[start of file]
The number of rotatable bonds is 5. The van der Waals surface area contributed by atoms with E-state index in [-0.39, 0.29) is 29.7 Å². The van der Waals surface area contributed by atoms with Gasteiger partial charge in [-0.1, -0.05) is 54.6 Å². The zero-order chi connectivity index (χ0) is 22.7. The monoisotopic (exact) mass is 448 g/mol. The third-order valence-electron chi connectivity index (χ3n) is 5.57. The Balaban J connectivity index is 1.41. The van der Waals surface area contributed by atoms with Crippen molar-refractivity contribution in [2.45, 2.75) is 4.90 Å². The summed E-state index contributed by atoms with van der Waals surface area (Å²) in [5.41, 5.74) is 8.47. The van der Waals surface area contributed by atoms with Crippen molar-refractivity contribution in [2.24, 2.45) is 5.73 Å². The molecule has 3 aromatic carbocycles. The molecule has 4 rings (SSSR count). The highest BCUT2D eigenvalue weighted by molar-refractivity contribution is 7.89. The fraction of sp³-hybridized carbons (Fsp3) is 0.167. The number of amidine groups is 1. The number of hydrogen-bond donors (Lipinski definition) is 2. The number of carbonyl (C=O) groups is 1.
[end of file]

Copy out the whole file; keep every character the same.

The number of rotatable bonds is 5. The van der Waals surface area contributed by atoms with E-state index in [-0.39, 0.29) is 29.7 Å². The van der Waals surface area contributed by atoms with Gasteiger partial charge in [-0.1, -0.05) is 54.6 Å². The zero-order chi connectivity index (χ0) is 22.7. The monoisotopic (exact) mass is 448 g/mol. The third-order valence-electron chi connectivity index (χ3n) is 5.57. The Balaban J connectivity index is 1.41. The van der Waals surface area contributed by atoms with Crippen molar-refractivity contribution in [2.45, 2.75) is 4.90 Å². The summed E-state index contributed by atoms with van der Waals surface area (Å²) in [5.41, 5.74) is 8.47. The van der Waals surface area contributed by atoms with Crippen molar-refractivity contribution in [2.24, 2.45) is 5.73 Å². The molecule has 3 aromatic carbocycles. The molecule has 4 rings (SSSR count). The highest BCUT2D eigenvalue weighted by molar-refractivity contribution is 7.89. The fraction of sp³-hybridized carbons (Fsp3) is 0.167. The number of amidine groups is 1. The number of hydrogen-bond donors (Lipinski definition) is 2. The number of carbonyl (C=O) groups is 1.